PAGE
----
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Building The Perfect Burger
Everything that goes into (and onto) the best burger

SJ chefs know how to make the kind of big, juicy burger you want to sink your teeth into. We asked for some insider tips and tricks for cooking up the all-American classic, and these talented chefs happily shared their cooking wisdom. Get ready to make the burger of your dreams – cooked to perfection. 

 

THE TRICK TO FORMING PERFECT PATTIES 

The trick is the way my mom and grandmother did it before me: by hand. Cup the ball of beef in one hand and cover with the other hand, then gently massage out the beef until you have a saucer shape. Then, place the formed patty on wax paper on top of a cutting board and press your palm down on it, applying even pressure until the desired thickness and width is achieved. 
Stink Fisher
Owner, The Pop Shop, Collingswood  
Handle the burger mix as little as possible, and don’t over mix it. If you compact the mix too much, it will make your burgers cook unevenly. The meat needs to be looser, so it can properly cook and be moist.
Tom Bello
Sous Chef, Wegmans, Mount Laurel  
Most people prefer the free-form style of a handmade patty, since it gives the true essence of a homemade burger. However, if you want the perfect form, I would grab a mayonnaise lid for conformity. Fill the lid and use a knife to remove the patty.
Adrianne Griffith
General Manager, Dooney’s Pub & Restaurant, Delran  
If you’re going to be cooking your burger on a flat-top griddle, you should form the meat into a ball, almost like you’re making a meatball. Once it’s on the griddle, flatten it with a spatula. If you’re going to be grilling your burger, I like to add a little egg and panko breadcrumbs to the meat – they help bind the meat together.
Tim Eliason
General Manager, The Madison, Riverside 
Never smush the meat together. You should be able to see the separation of the meat. Otherwise you’ll end up with a mushy patty that won’t stand up to cooking. 

George Kyrtatas
Co-Owner and Executive Chef, Sweetwater Bar & Grill, Cinnaminson 
Keep the patty even and the weight consistent – 9 oz. is the weight I usually work with.
Chadwick Norman
Executive Chef Partner,  The Capital Grille 

 

CHOOSING THE BEST MEAT 

Utilizing brisket and/or chuck blend with a basic ground beef ratio will ensure a juicy and flavorful burger.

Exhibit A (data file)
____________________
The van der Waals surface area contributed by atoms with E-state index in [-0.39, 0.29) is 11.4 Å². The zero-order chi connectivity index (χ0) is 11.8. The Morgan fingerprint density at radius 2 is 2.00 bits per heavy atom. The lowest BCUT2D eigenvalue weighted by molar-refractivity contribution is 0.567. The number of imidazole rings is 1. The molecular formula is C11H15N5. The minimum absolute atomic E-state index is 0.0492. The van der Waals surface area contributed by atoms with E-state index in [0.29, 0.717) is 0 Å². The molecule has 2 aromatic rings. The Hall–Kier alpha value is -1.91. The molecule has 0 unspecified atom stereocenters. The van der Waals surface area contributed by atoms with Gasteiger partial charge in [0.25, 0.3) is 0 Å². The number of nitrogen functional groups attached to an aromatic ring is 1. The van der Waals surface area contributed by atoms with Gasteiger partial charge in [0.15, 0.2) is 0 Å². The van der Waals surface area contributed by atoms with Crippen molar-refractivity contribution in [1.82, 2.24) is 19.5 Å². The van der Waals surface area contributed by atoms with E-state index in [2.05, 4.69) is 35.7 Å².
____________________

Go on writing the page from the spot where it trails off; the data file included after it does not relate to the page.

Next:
Ricky Scharadin
Sous Chef, Wegmans, Mount Laurel  
We recommend ground chuck with a 75/25 ratio on fat content. The fat is really where the flavor and moistness comes from.
Adrianne Griffith 
If you make burgers at home a lot, I think it’s worth buying a meat grinder so you can know exactly what’s going in your burgers. I like to grind chuck, brisket and top round together. I grind the meat together twice – and no more than that – so you end up with a great blend of flavor, fat and texture. Grinding your own meat also means you know you’re getting a clean, healthy mix of meat.
George Kyrtatas 
There are lots of hybrid options out there right now, like short rib or brisket burgers, but I think an 80/20 sirloin is the best. The fat content helps the burger hold its temperature while it’s cooking and gives it a nice sear on the outside.
Tim Eliason 
A great rule of thumb is the more flavorful the meat, the better the burger. I like to use chuck meat, rib or sirloin.
Chadwick Norman 
I prefer to use an 8 oz. angus 80/20 burger. The 20 percent fat may seem high, but most of it burns off; however, the flavor that comes from that fat melting makes a big difference.
Stink Fisher  

 

COOKING TO PERFECTION  

My favorite way to cook a burger is on a broiler. It gives a nice, crispy skin and stays perfectly juicy on the inside. I like my burgers medium – cook for 8-10 minutes, flipping only once after 3-5 minutes, depending on the temperature of your grill.
Chadwick Norman